Hundreds of New Laws Take Effect in Louisiana
On August 15, more than 600 new laws took effect in Louisiana, with varying intentions and consequences. While some address developing issues of nationwide concern, others seek to clarify existing laws or increase the penalties for existing crimes.
Addressing Growing Problems
Those laws that are most likely to affect the day-to-day lives of people in Louisiana are those that have developed as issues of national concern. For example, the use of cell phones while driving has garnered the attention of lawmakers across the United States. As the dangers of distracted driving become increasingly apparent, the laws and penalties become increasingly rigid.
Under the newest Louisiana laws, police can stop drivers under the age of 18 who are talking on their phones, or any drivers who are sending text messages while driving. Previously, these were secondary offenses, meaning that drivers could only be ticketed when already stopped for other traffic violations.
Several laws are intended to address developing issues with youth and technology.
One new law aims to prevent sexting, the practice of sending sexually explicit text messages. Another establishes the crime of cyber-bulling, the sending of text messages or electronic message with the intent to torment or intimidate someone under the age of 18.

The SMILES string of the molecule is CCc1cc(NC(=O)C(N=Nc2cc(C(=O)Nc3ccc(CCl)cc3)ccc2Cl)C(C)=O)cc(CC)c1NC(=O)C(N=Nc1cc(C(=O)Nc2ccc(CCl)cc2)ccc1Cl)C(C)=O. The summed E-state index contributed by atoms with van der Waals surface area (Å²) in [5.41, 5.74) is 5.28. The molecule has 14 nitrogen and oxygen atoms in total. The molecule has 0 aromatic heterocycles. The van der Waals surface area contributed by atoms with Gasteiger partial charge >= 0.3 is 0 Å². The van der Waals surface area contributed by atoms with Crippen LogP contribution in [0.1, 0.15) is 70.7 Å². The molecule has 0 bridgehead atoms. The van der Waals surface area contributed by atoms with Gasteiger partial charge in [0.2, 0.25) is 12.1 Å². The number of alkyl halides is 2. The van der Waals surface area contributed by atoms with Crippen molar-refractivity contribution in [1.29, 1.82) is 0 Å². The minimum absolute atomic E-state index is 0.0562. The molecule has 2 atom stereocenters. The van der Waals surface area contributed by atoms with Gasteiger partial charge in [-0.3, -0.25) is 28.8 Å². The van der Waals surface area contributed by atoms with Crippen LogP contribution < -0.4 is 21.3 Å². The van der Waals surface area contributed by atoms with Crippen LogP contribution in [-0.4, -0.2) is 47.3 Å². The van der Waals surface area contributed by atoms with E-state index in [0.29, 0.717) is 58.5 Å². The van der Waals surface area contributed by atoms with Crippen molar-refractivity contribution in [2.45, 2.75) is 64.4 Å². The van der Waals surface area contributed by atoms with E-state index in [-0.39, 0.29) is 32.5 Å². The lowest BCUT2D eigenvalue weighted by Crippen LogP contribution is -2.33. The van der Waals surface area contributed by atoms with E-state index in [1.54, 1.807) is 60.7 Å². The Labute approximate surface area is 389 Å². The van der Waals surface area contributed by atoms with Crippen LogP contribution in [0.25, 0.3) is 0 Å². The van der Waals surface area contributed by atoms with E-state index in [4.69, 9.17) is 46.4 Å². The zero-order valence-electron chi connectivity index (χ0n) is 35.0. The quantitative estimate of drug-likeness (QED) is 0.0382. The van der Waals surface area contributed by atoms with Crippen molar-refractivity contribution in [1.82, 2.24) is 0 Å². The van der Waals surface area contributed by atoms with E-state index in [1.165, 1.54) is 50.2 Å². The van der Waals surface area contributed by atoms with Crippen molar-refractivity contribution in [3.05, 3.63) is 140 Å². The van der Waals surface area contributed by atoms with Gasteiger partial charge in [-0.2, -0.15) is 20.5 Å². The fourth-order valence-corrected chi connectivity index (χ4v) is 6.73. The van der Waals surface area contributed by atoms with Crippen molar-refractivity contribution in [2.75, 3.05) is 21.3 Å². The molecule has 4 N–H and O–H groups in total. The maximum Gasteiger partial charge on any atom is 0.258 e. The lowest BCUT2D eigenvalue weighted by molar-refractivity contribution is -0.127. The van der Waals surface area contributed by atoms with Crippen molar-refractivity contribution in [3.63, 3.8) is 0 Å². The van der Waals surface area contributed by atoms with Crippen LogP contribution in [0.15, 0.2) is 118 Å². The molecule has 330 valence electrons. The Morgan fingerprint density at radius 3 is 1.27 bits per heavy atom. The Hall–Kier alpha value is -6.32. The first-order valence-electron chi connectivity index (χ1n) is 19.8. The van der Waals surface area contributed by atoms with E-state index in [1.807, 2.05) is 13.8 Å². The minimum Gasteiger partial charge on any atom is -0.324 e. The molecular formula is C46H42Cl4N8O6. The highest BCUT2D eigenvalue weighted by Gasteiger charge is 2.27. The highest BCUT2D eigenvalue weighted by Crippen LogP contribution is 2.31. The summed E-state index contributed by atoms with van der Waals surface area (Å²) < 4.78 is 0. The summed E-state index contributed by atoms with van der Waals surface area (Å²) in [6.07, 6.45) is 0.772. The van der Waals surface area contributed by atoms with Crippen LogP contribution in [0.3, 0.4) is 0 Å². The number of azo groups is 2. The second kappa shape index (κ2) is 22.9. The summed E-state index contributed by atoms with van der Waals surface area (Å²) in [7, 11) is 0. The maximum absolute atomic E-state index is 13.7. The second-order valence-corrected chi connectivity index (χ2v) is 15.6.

A new law banning the sale of K2, a synthetic marijuana-like substance, also took effect last month. This has similarly caught the attention of law enforcement and legislators nationwide – Louisiana is among the first states to institute a complete ban, but many states are likely to follow suit.
Increasing Penalties and Closing Loopholes
Some of the new laws reflect an attempt to close existing loopholes. For instance, while cockfighting has been prohibited in the state for two years, a new law also makes it a crime to attend, bet on, or purchase admission to these fights. Another law seeks to provide additional protections for historic districts and buildings by increasing the penalties for vandalism in these areas.
More Controversial Laws
Legislators have also passed several unique laws, which are garnering a bit more attention. Under a new law, in certain circumstances people of faith can now carry weapons to services with the approval of the relevant house of worship. Another new law requires any woman seeking an abortion to have an ultrasound and to be given a copy of the image.
Of course, for some, the mere act of adding more than 600 new laws is controversial. As Jim Brandt, president of the non-partisan Public Affairs Research Council told The Times-Picayune, “who knew we needed another 660 laws in Louisiana?”
If you have been charged with a violation of a new or existing law, it is important to ensure that your rights and interests are protected. Speak with a knowledgeable criminal defense attorney to discuss your situation and your options.
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